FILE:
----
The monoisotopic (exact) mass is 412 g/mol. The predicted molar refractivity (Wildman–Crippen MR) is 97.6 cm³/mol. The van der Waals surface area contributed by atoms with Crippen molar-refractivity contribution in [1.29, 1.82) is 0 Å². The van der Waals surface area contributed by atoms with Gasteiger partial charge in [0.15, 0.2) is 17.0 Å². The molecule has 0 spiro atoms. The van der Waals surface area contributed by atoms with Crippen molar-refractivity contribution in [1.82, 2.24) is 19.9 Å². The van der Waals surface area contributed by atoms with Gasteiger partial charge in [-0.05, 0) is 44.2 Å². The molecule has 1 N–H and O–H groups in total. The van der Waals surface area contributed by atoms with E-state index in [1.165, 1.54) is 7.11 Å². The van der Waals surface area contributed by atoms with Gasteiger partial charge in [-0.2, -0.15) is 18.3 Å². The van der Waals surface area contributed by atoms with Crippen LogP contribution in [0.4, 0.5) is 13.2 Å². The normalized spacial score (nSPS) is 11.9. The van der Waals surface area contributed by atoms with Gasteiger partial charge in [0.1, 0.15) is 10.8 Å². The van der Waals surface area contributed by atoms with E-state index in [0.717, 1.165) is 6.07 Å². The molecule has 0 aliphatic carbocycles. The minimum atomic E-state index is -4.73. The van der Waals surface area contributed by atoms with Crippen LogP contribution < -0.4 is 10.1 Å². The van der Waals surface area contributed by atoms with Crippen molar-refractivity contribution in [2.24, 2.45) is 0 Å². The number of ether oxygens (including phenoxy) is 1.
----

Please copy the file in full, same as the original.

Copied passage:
The monoisotopic (exact) mass is 412 g/mol. The predicted molar refractivity (Wildman–Crippen MR) is 97.6 cm³/mol. The van der Waals surface area contributed by atoms with Crippen molar-refractivity contribution in [1.29, 1.82) is 0 Å². The van der Waals surface area contributed by atoms with Gasteiger partial charge in [0.15, 0.2) is 17.0 Å². The molecule has 0 spiro atoms. The van der Waals surface area contributed by atoms with Crippen molar-refractivity contribution in [1.82, 2.24) is 19.9 Å². The van der Waals surface area contributed by atoms with Gasteiger partial charge in [-0.05, 0) is 44.2 Å². The molecule has 1 N–H and O–H groups in total. The van der Waals surface area contributed by atoms with E-state index in [1.165, 1.54) is 7.11 Å². The van der Waals surface area contributed by atoms with Gasteiger partial charge in [-0.2, -0.15) is 18.3 Å². The van der Waals surface area contributed by atoms with Crippen LogP contribution in [0.4, 0.5) is 13.2 Å². The normalized spacial score (nSPS) is 11.9. The van der Waals surface area contributed by atoms with Gasteiger partial charge in [0.1, 0.15) is 10.8 Å². The van der Waals surface area contributed by atoms with E-state index in [0.717, 1.165) is 6.07 Å². The molecule has 0 aliphatic carbocycles. The minimum atomic E-state index is -4.73. The van der Waals surface area contributed by atoms with Crippen LogP contribution < -0.4 is 10.1 Å². The van der Waals surface area contributed by atoms with Crippen molar-refractivity contribution in [2.24, 2.45) is 0 Å². The number of ether oxygens (including phenoxy) is 1.